American RadioWorks |
(Photos: Franklin D. Roosevelt Presidential Library)

The First Family of Radio

When Franklin D. Roosevelt was elected president in 1932, he and first lady Eleanor Roosevelt both used the new medium of radio to reach into American homes like never before. They rallied the nation to combat the Great Depression and fight fascism. The Roosevelts forged an uncommonly personal relationship with the people. This documentary explores how FDR and ER's use of radio revolutionized the way Americans relate to the White House and its occupants.

Recent Posts

  • 12.16.14

    Rising prices on the poorest

    In January 2014 nearly a hundred college presidents gathered at the White House for a summit on the rising cost of college. But data show that those same institutions have been raising their prices fastest for the poorest students than for wealthier ones. This week on the podcast, we talk to a reporter who has been following the rising college cost burden on poor families.
  • 12.08.14

    How Much Will College Cost My Family?

    In 2011 the federal government required colleges and universities to publish “net price calculators” on their web sites. These tools are supposed to help families figure out which colleges they can afford. The calculators take into account family income, number of kids in college, state of residency, and other factors. But they’re often hard to use and time-consuming. Our guest this week has made this process simpler and more accessible.
  • 12.01.14

    Bridging the “Middle Skills” Gap

    There’s a paradox in today’s job market: even though there are millions of people looking for work, employers say they can’t find enough qualified workers. That’s due to an abundance of what economists call “middle skills” jobs – jobs that require specialized training beyond high school, but not a four-year college degree.
  • 12.01.14

    Commentary: Turning the tables on the vocational ed debate

    I’m not arguing that all education should be about acquiring job skills ... I’m saying that good vocational high schools have figured out how to bring college prep into their curriculum. And it’s time that traditional academic high schools brought more vocational education into theirs.

American RadioWorks |
(Photos: Franklin D. Roosevelt Presidential Library)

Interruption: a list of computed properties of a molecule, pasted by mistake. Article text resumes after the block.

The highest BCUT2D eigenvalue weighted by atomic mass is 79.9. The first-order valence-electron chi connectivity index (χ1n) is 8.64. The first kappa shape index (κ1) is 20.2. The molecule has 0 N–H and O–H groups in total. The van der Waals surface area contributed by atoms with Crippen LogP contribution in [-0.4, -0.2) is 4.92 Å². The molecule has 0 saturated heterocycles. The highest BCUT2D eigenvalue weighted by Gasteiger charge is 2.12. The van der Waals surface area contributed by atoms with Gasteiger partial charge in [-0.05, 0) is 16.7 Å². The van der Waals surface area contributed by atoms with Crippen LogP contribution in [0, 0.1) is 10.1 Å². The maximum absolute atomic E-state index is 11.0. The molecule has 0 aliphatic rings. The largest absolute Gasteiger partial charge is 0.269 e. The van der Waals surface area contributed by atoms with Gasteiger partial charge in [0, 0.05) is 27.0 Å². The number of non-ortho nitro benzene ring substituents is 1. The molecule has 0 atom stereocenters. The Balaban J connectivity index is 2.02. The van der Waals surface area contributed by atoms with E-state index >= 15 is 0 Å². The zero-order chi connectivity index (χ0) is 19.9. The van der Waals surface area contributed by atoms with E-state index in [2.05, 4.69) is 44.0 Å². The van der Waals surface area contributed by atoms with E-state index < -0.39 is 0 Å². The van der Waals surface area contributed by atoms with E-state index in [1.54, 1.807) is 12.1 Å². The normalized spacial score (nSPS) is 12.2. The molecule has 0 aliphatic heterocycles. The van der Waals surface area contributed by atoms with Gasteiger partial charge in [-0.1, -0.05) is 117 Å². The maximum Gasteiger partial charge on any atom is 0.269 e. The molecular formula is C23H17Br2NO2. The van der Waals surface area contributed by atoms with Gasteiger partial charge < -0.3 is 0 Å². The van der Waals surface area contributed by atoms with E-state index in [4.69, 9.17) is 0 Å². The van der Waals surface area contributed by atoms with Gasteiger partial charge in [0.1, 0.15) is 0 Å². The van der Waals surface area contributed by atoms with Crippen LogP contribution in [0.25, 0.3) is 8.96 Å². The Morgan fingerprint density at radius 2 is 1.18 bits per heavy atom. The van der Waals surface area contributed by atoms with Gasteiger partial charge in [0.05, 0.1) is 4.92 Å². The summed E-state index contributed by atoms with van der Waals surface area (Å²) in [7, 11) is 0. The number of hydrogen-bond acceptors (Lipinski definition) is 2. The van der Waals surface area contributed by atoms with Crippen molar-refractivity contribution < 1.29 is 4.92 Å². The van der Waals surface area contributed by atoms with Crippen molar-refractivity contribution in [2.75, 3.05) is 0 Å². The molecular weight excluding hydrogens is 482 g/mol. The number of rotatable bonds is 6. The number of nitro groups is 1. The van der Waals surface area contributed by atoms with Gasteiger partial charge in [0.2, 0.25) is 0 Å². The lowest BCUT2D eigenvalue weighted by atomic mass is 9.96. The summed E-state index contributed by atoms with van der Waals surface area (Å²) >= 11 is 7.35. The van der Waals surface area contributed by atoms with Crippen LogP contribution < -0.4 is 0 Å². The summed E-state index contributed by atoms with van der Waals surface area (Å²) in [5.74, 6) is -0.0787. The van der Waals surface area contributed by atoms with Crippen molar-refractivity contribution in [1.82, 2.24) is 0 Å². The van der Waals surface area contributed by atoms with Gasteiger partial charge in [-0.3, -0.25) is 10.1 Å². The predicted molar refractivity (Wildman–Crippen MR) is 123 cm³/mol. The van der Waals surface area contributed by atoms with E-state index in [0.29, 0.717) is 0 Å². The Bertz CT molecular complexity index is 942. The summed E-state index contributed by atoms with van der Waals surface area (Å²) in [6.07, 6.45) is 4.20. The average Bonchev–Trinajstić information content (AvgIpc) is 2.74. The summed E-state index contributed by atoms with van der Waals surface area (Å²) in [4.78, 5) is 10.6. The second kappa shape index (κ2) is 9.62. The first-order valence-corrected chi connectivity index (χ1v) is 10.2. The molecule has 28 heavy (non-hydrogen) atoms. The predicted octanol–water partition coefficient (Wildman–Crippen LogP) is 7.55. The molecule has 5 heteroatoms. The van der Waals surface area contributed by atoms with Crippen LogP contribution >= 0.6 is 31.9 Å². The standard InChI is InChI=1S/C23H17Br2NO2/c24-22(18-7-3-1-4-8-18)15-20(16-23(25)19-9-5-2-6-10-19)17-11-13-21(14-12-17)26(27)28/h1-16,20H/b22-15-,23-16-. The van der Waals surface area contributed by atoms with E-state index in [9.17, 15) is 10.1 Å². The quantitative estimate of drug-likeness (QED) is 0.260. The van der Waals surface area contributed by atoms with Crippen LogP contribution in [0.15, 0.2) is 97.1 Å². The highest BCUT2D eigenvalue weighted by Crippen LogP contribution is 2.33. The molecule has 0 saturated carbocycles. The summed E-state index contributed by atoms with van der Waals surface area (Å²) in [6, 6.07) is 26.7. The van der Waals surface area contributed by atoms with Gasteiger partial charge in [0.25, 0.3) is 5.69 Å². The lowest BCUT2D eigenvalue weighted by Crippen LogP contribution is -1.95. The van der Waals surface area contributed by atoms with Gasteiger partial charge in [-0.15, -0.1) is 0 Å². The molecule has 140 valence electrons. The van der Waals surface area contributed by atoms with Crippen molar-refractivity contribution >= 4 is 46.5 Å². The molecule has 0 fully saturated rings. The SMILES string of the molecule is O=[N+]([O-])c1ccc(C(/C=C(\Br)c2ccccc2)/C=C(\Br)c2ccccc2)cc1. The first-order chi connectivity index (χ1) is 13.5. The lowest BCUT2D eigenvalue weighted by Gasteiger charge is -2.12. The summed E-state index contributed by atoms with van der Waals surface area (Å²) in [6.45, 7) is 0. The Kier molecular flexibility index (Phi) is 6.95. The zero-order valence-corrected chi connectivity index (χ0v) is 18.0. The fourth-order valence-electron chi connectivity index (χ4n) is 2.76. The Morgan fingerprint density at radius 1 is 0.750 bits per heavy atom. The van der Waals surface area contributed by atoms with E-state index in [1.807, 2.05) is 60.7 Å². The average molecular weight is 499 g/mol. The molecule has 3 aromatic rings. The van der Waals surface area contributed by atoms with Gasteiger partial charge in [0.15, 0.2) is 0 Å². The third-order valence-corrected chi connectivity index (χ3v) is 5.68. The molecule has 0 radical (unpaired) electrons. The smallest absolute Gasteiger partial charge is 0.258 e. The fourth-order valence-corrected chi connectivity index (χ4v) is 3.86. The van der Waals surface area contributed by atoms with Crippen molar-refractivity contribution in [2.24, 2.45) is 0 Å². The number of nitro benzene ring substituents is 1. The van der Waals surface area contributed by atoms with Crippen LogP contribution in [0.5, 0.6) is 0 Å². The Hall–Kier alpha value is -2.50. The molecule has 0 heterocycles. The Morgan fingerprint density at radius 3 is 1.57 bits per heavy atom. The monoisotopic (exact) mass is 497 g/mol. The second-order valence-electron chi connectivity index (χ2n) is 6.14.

The First Family of Radio

When Franklin D. Roosevelt was elected president in 1932, he and first lady Eleanor Roosevelt both used the new medium of radio to reach into American homes like never before. They rallied the nation to combat the Great Depression and fight fascism. The Roosevelts forged an uncommonly personal relationship with the people. This documentary explores how FDR and ER's use of radio revolutionized the way Americans relate to the White House and its occupants.

Recent Posts

  • 12.16.14

    Rising prices on the poorest

    In January 2014 nearly a hundred college presidents gathered at the White House for a summit on the rising cost of college. But data show that those same institutions have been raising their prices fastest for the poorest students than for wealthier ones. This week on the podcast, we talk to a reporter who has been following the rising college cost burden on poor families.
  • 12.08.14

    How Much Will College Cost My Family?

    In 2011 the federal government required colleges and universities to publish “net price calculators” on their web sites. These tools are supposed to help families figure out which colleges they can afford. The calculators take into account family income, number of kids in college, state of residency, and other factors. But they’re often hard to use and time-consuming. Our guest this week has made this process simpler and more accessible.
  • 12.01.14

    Bridging the “Middle Skills” Gap

    There’s a paradox in today’s job market: even though there are millions of people looking for work, employers say they can’t find enough qualified workers. That’s due to an abundance of what economists call “middle skills” jobs – jobs that require specialized training beyond high school, but not a four-year college degree.
  • 12.01.14

    Commentary: Turning the tables on the vocational ed debate

    I’m not arguing that all education should be about acquiring job skills ... I’m saying that good vocational high schools have figured out how to bring college prep into their curriculum. And it’s time that traditional academic high schools brought more vocational education into theirs.

Back to all reports


MICHAUD, MICHAEL H, Democratic Party
Maine